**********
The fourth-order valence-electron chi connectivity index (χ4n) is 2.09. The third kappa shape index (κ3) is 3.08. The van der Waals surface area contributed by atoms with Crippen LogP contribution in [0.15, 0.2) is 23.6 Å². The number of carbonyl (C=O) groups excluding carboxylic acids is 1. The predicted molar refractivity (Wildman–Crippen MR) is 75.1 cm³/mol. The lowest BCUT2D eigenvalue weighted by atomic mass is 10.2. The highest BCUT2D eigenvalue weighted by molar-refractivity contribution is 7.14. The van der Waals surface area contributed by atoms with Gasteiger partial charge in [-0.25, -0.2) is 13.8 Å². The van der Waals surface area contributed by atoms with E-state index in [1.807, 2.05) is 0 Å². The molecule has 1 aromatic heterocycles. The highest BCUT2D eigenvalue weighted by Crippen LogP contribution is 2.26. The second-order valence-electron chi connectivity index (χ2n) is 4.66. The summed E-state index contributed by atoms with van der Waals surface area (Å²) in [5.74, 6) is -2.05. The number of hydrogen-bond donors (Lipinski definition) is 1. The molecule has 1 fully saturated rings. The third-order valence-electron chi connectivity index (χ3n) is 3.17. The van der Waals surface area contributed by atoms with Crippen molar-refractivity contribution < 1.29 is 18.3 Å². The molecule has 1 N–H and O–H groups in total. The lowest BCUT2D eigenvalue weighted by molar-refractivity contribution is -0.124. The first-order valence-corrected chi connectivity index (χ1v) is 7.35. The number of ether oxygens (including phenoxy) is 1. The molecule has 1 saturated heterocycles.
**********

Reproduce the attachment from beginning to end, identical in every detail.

The fourth-order valence-electron chi connectivity index (χ4n) is 2.09. The third kappa shape index (κ3) is 3.08. The van der Waals surface area contributed by atoms with Crippen LogP contribution in [0.15, 0.2) is 23.6 Å². The number of carbonyl (C=O) groups excluding carboxylic acids is 1. The predicted molar refractivity (Wildman–Crippen MR) is 75.1 cm³/mol. The lowest BCUT2D eigenvalue weighted by atomic mass is 10.2. The highest BCUT2D eigenvalue weighted by molar-refractivity contribution is 7.14. The van der Waals surface area contributed by atoms with Gasteiger partial charge in [-0.25, -0.2) is 13.8 Å². The van der Waals surface area contributed by atoms with E-state index in [1.807, 2.05) is 0 Å². The molecule has 1 aromatic heterocycles. The highest BCUT2D eigenvalue weighted by Crippen LogP contribution is 2.26. The second-order valence-electron chi connectivity index (χ2n) is 4.66. The summed E-state index contributed by atoms with van der Waals surface area (Å²) in [5.74, 6) is -2.05. The number of hydrogen-bond donors (Lipinski definition) is 1. The molecule has 1 fully saturated rings. The third-order valence-electron chi connectivity index (χ3n) is 3.17. The van der Waals surface area contributed by atoms with Crippen molar-refractivity contribution < 1.29 is 18.3 Å². The molecule has 1 N–H and O–H groups in total. The lowest BCUT2D eigenvalue weighted by molar-refractivity contribution is -0.124. The first-order valence-corrected chi connectivity index (χ1v) is 7.35. The number of ether oxygens (including phenoxy) is 1. The molecule has 1 saturated heterocycles.